Skelton's skills not size caught McKenzie's eye
June 18, 2014
Will Skelton's size makes him an imposing figure, but it was his skill's not size that caught McKenzie's eye © Getty Images
For Will Skelton it wasn't his imposing size that caught Ewen McKenzie's eye, but "his skills touches and the ability to know when to take the line on" that the Wallabies coach said inspired him to select the Waratahs second-rower for his Test debut in the starting side to play France in Sydney on Saturday afternoon.
Skelton replaces 2011 World Cup captain James Horwill as the Wallabies target a clean sweep over France, but McKenzie admits that Skelton's Test debut is more about breaking the All Blacks stranglehold on the Bledisloe Cup. With the Bledisloe and Rugby Championship to worry about, McKenize is hoping Skelton's vision and soft hands can provide the X-factor the Wallabies need to end the All Blacks 12-year trans-Tasman dominance.
"Everyone obviously talks about his size, but I have been more impressed with his skill touches, the ability to know when to take the line on, when to pass and create opportunities for others," McKenzie said. "I have said for a few years now that the thing that defines the All Blacks now is the forwards' contribution to passing in the game.
"At the All Blacks, their forwards may make up to 25% of passes in a game. Most other countries are around the 12% mark. Having forwards who can create opportunity creates a lot of diversity in the game. I am not talking about playmaking. I'm just talking about continuity in the game, not just crashing the ball up. It's easy to crash the ball up. It's actually knowing when to do that and when to create opportunity for someone else. I have seen him do that a number of times this year."
Growing up playing league, Skelton believes it was his time in the 13-man game that generated the skills that have caught McKenzie's eye. Skelton played league in south Auckland before moving to Australia when he was 10 and played for the Parramatta Junior Eels and a short spell at the Wentworthville Magpies before turning his focus towards rugby union at the age of 15.
"I grew up playing league. I wasn't the fastest guy ... so I would always make half-breaks, just tip on and give it to the faster guys on the edges to score the tries," Skelton said. "My dad always told me to look for the offload; to carry first and then look for the offload because ... like, he said, 'You are not the fastest guy, so it's better for them to make those breaks,' than for me to."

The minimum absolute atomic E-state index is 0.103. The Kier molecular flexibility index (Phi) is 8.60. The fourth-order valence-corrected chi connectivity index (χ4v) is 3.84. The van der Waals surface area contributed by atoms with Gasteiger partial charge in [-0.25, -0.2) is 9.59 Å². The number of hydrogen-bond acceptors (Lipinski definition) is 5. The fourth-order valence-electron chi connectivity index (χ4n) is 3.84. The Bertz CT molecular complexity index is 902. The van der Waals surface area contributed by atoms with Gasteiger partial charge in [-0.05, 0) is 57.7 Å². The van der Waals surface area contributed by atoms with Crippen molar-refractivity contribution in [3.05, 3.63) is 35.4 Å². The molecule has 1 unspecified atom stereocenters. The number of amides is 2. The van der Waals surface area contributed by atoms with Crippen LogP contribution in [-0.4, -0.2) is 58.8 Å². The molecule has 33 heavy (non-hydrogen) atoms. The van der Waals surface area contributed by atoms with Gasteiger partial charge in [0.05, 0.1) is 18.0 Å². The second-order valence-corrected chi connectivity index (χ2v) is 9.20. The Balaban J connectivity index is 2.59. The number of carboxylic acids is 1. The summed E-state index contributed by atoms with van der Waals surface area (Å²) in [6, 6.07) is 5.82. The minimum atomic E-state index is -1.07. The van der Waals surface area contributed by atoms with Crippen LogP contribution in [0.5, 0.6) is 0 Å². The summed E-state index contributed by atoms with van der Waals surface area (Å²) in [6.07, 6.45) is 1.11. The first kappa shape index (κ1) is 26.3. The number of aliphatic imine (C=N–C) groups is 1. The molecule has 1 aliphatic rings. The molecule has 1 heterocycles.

Courted by the Auckland Blues to join them after a pre-season trial against the Waratahs in January last year, Skelton said he was happy he rejected the offer and was excited to be making his Test debut at the Waratahs' home ground.
"The French are a passionate team. They feed off their emotions and play very hard rugby," Skelton said. "This is my chance to show what I've got and to back my skills and help keep [Australia] over the line."
Australia: Israel Folau; Adam Ashley-Cooper, Tevita Kuridrani, Matt Toomua, Nick Cummins; Bernard Foley, Nic White; Wycliff Palu, Michael Hooper (captain), Scott Fardy; Will Skelton, Rob Simmons; Sekope Kepu, Tatafu Polota-Nau, James Slipper. Replacements: Nathan Charles, Scott Sio, Laurie Weeks, James Horwill, Ben McCalman, Nick Phipps, Kurtley Beale, Rob Horne.
Win a trip of a lifetime to Wimbledon 2015 in London, the Abu Dhabi HSBC Golf Championship in 2015, or a leg of your choice on the 2014-2015 HSBC Sevens World Series.
Simply upload a picture of yourself to Instagram supporting the Wallabies, mention @australianrugbyunion and use #GoWallabies.
Go to http://www.hsbc.com.au/1/2/wallabiescompetition for more details.
(NB: The competition is open only to residents of Australian States and Territories.)
© ESPN Sports Media Ltd
As Ray McLoughlin prepares to celebrate his 75th birthday, Huw Richards pays tribute to the man and the selectors who had the wisdom to bring him into the Ireland fold
John Taylor argues the world's best XVs players must be given a chance to play in the Olympics to increase the appeal of the game
The All Blacks' form is not a peaking issue, but Hansen must threaten to wield his axe, to demand improvement, Craig Dowd writes
"It has been the World Cup that smashed down the gender barriers of the sport." Tom Hamilton looks back at a remarkable tournament